How I Try to be a Generous Mama

Being a generous, patient, gentle mama is tough; there’s only so much of ourselves which we can spread around and it’s very easy for to be panicked and stingy with our limited resources of time, energy, and attention.

But, I want to be a generous mama — one who is quick to give of my limited resources — I want to be more generous because God is so generous to me.

And I want to encourage you too, dear friend!

Honestly, it’s easy for us to freely give of ourselves when life is going well — when we’re well-rested, there’s a surplus in the budget, and the people around us are angels. 😉

But let’s talk real life — how can we be generous, giving mamas when we’re exhausted? How do we practice generous patience when we’re running late and the gas light flickers on and our kiddos are whining in the backseat. How do we give of ourselves when we just don’t want to read that book anymore?

Mothering well is not an easy task but that is where the Holy Spirit and some practical forethought can help us overcome!

For me, preparing my heart at the beginning of the day helps tremendously. I have a cute little basket holding my Bible and current devotional; it takes a great deal of effort to crawl out of bed early but I never regret the 15-30 minutes I spend with the Lord in prayer and Bible reading.

I also plan our daily schedule out and include blocks of time specifically for snuggling, book reading, or sensory play. Of course, random kisses and play times happen but I find I’m much more intentional and generous when I plan to be.

Then, of course, there are the days when I’m running on fumes and feel like quite the grouch. On those days, it’s important to be generous with myself. That can include:

  • picking the battles I want to fight
  • folding the laundry tomorrow
  • asking my hubby or a friend for help

Of course, what works for me doesn’t necessarily work for you and your family. But, when it comes to loving my son generously it tends to look like:

  • reading Bear Snores On with gusto a few times daily
  • helping him with therapy exercises
  • being quick, yet patient, in the habit training we’ve established
  • slowing down enough to give great eye contact, hugs, and watching his non-verbal cues and communication

The sweet thing I’ve discovered is that when I am intentional and generous with my love, attention, and patience Uriah’s development, behavior, and personality thrive — which are ample rewards for my choosing generosity over the bare minimum.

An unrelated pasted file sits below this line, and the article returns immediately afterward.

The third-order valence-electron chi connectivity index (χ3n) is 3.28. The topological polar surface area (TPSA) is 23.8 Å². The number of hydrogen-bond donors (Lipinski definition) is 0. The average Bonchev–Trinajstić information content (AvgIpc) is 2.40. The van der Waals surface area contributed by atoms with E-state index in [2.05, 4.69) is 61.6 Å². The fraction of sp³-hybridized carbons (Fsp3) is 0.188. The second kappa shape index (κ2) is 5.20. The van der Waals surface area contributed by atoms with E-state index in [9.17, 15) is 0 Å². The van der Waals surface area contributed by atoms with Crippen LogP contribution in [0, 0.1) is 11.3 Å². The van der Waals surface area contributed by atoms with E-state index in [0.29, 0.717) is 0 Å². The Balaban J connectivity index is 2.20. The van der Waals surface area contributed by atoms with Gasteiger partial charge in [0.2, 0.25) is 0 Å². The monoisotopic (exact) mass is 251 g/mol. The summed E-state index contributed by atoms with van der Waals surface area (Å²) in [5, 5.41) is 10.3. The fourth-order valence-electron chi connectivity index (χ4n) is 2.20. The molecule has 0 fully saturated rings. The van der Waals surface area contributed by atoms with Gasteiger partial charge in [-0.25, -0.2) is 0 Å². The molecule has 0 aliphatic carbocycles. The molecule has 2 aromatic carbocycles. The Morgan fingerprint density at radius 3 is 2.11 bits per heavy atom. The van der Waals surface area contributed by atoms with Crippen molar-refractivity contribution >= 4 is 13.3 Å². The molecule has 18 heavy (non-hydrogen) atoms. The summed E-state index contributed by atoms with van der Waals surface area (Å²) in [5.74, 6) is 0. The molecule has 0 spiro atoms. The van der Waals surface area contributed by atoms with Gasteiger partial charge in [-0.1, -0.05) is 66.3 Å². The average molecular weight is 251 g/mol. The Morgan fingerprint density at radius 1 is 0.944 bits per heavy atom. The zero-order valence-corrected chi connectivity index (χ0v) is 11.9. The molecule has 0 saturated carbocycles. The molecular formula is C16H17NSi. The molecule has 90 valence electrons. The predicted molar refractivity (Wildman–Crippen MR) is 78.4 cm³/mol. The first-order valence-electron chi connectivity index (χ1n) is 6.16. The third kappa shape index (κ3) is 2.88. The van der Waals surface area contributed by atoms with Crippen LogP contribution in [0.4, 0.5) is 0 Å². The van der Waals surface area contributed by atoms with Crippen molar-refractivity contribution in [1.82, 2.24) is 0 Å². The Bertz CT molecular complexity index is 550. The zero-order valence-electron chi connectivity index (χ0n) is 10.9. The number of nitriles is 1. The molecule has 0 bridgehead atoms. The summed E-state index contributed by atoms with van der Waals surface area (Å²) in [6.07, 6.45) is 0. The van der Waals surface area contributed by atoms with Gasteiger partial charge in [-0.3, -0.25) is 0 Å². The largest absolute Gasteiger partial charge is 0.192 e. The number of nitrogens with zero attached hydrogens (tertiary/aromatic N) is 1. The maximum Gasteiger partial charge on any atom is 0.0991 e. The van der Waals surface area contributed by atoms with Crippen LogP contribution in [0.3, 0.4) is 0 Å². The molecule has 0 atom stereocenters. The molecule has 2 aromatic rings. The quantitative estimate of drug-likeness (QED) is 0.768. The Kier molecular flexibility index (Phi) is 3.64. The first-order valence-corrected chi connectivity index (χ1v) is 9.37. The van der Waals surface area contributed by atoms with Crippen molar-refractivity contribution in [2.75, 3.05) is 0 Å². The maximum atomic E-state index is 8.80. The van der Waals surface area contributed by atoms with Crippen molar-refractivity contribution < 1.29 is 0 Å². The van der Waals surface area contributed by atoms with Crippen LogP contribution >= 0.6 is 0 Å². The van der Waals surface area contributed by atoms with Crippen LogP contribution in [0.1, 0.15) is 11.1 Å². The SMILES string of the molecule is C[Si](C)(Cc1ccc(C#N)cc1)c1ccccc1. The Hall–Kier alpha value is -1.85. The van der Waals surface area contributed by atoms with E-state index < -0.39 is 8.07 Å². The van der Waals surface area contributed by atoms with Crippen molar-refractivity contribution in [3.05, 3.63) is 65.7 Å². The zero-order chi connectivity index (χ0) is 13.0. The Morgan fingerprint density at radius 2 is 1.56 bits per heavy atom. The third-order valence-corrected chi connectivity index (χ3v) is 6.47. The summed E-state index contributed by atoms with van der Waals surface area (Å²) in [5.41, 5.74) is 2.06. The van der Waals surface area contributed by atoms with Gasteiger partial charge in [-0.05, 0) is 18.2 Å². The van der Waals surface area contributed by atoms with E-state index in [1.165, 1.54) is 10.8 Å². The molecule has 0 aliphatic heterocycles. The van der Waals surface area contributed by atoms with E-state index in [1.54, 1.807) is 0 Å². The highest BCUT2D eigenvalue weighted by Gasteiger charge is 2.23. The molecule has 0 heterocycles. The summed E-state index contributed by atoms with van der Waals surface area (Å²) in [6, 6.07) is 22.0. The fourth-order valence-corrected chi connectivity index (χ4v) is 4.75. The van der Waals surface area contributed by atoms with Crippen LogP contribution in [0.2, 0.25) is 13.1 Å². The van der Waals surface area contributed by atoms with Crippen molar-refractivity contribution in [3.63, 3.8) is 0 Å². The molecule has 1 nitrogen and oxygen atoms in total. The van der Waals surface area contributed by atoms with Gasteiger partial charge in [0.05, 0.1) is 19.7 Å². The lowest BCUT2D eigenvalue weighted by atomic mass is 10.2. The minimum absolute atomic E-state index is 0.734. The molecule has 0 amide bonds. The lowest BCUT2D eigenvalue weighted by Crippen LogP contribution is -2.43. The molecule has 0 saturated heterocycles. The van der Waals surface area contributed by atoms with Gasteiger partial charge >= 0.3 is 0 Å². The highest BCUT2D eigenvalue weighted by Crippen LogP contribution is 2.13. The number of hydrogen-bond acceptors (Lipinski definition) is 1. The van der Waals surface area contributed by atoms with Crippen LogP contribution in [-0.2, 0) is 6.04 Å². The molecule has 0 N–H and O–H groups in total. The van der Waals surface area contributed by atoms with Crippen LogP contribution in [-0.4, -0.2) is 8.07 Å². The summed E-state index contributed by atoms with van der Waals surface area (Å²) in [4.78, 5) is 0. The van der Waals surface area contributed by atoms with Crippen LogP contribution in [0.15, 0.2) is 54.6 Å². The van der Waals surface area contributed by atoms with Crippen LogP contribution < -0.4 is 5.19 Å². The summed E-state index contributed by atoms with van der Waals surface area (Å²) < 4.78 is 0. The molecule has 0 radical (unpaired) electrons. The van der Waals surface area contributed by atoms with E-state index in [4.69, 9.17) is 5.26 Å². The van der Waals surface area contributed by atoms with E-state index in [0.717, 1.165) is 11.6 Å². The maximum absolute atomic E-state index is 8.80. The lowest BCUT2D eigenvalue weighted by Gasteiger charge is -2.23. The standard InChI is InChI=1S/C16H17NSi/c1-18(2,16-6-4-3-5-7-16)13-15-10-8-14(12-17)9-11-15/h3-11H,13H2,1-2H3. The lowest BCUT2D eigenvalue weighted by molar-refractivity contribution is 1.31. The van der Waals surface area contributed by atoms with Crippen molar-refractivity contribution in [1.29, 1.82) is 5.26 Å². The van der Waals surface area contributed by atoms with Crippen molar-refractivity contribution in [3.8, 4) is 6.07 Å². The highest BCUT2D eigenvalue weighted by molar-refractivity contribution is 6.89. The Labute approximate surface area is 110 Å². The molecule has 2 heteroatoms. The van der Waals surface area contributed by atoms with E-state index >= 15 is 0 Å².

Tell me, friend, how do you practice generosity in your relationships? I would love to hear how you have been impacted by a generous person in your life!

This week, I aim to fill our days with themed crafts, songs, books, and Scriptures themed around this idea of generosity so I’ll be sharing some of that here on the blog or on my Instagram.

Plus, I’m hoping to send a little giveaway to someone in the coming weeks so be sure to come back for that!

With much love and blessings,

Frannie

Flu Season is Tough; Here’s How We Survive Winter Isolation

It’s winter time in the Midwest which means for most medically complex families it’s also a time of isolation — a time to avoid public places where viruses and germs are so easily shared.

For so many of us the common flu or RSV virus lands our precious little ones in the PICU where IV’s, nose swabs, airway treatments, and antibiotics surround us. And for the parents any sickness can lead us toward exhaustion and cripple us with fear.

Which is why it’s so important to have a game plan for winter isolation!

The months crawl by as we skip out of basic outings like attending church, MOPS, or grocery shopping; yes, mothering medically fragile children can be difficult but we must choose joy and choose creativity and make the best of our wintertime — it’s important for our own mental health and our children’s development!

Here are 5 ways I try to beat the wintertime blues when we’re in isolation:

  • Country drives: when the weather is cold but we desperately need sunshine and a change of scenery we hop in the car and explore the countryside or a nearby town. Sometimes, I park by the river and hop in the backseat and read to Uriah while we watch the river pass by.
  • Coffee drive-thru: Wonderful invention! Sometimes a little coffee or lunch picked up without going inside is just what the week needs! I often try to budget my fun money so I can treat myself during our daily drives to therapy.
  • Initiate friendships and invite people over: Hospitality has been one of the most challenging and yet enriching projects I’ve worked on since Uriah came home from the NICU. I serve coffee and tea and friends bring any goodies they feel like having; then we play games or just visit. We live in such an isolated society and it’s important to be the initiators of friendships.
  • Check out local parks and conservation areas: This is a free and fun way to get sunshine; in my spare time I like to look for conservation parks and plan morning trips with Uriah. I consider it both exercise and sensory play to get out of the house and explore!